Former President Bill Clinton injected star power into the Chicago mayoral race Wednesday, delivering a speech in downtown Chicago to support candidate Rahm Emanuel. He said that his former fundraiser and top advisor would become “a gale force of leadership” for the city if elected.
Mr. Clinton called the involvement of Mr. Emanuel in his first presidential campaign one of the “pivotal” reasons for his election and said he possessed “the skill set and the values and the sheer raw determination” to be mayor.
But did Emanuel need the help? He is already polling in the double digits ahead of his competition, he has the greatest name recognition and war chest, and the challenge to remove his name from the ballot due to residency issues appears to be languishing in the state court system.
US Rep. Danny Davis (D), an early candidate in the race who dropped out to endorse former US Sen. Carol Moseley Braun, warned Clinton in late December not to come to Chicago on Emanuel’s behalf, saying it would jeopardize the former president’s goodwill within the black community that had supported him for nearly two decades.
“Some of that relationship may be fractured and perhaps even broken should [Clinton] … participate overtly in efforts to thwart the legitimate political aspirations of Chicago's black community,” Davis said in a statement.
Clinton ignored the call and arrived in town anyway. His appearance shows both the resilience of his support within Chicago’s black community, and also Emanuel’s need for credibility within those circles.
“The combination of Clinton and [President] Obama is overwhelming” in Chicago’s black neighborhoods, says William Grimshaw, professor of political science at the Illinois Institute of Technology in Chicago, so it’s no surprise that Emanuel is exploiting his White House connections: six years as Clinton’s political director plus two years as Mr. Obama’s chief of staff.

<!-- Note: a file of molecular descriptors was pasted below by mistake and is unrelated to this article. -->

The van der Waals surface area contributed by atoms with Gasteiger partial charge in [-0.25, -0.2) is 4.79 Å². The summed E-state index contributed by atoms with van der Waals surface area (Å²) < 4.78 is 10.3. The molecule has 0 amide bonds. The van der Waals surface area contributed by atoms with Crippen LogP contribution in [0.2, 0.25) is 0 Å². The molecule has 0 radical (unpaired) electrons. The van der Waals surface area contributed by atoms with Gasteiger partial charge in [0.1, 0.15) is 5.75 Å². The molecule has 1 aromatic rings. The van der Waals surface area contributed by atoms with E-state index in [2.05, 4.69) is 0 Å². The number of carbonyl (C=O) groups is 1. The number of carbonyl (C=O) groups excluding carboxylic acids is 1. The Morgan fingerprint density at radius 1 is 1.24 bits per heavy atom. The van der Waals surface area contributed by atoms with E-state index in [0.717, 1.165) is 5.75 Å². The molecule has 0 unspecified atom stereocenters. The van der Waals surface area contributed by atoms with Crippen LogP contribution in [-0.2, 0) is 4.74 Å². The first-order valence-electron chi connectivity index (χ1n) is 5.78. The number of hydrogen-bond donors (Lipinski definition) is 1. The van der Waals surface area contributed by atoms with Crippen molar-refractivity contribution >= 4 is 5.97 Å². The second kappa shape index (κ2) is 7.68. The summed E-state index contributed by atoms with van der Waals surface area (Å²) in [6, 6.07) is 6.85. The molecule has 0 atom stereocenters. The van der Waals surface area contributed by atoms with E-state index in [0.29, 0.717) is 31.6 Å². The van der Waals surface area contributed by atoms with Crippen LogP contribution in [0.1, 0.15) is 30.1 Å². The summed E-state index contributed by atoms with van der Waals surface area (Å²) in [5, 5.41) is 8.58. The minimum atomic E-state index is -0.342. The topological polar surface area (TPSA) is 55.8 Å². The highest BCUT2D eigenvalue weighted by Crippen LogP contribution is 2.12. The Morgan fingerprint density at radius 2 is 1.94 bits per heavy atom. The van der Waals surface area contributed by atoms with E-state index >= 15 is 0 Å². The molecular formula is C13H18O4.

But Dr. Grimshaw, author of “Bitter Fruit: Black Politics and the Chicago Machine, 1931-1991” calls Clinton’s connection to the black community dubious, a perception born in 1998 when writer Toni Morrison dubbed him the nation’s “first black president” and that he embraced thereafter for political advantage. The reality about his relationship with black voters is more complex than what Grimshaw calls “superficial links.”
“[Clinton] was kind of duping them,” Grimshaw says. “He would go to church and then reform the welfare system in a way that put them at a disadvantage.”
Emanuel’s commitment to Chicago’s mostly black and low-income South and West sides has been questioned, as he has made few public appearances at forums and other public meetings there. For instance, over the past weekend, as other candidates participated in candidate forums or made speeches at local churches and halls in mostly black neighborhoods, Emanuel stuck to the West Loop near downtown, where he greeted diners in a local restaurant.
His opponents frequently use his absences to suggest a lack of accountability. “It’s very important that [Emanuel] be held to account to he fact that [he is] not here tonight and we are to answer your questions,” Ms. Braun told a group of about 300 people at a public forum Saturday morning.
Emanuel’s “rose garden strategy,” a preference for controlled, as opposed to open, forums, will not put his campaign at a disadvantage, Grimshaw says, because he is outspending his competition with advertising. “His money is the key, his connections are the second key on the South Side. So he’s reaching a lot of people but he’s using money more than public appearances,” he says.
While no other candidates have had an endorsement as high-profile as Clinton’s, most have enjoyed single-issue support from local and even national leaders. For example, US Rep. Luis Gutierrez is endorsing the immigration reform of Gery Chico, former chief of staff to departing Mayor Richard J. Daley. Mr. Chico’s education agenda is similarly backed by former Chicago Public Schools President Paul Vallas, who is now the superintendent of Louisiana’s Recovery School District. The National Organization for Women Equality PAC endorsed Braun for her work with women’s issues.
Vying for endorsements that have national visibility is new in Chicago, says John Mark Hanson, a political scientist at the University of Chicago. “This is the first celebrity election in a good while. [Chicago] has tended to be a place with pretty well-defined career paths and you just sort of waited your turn,” Mr. Hanson says.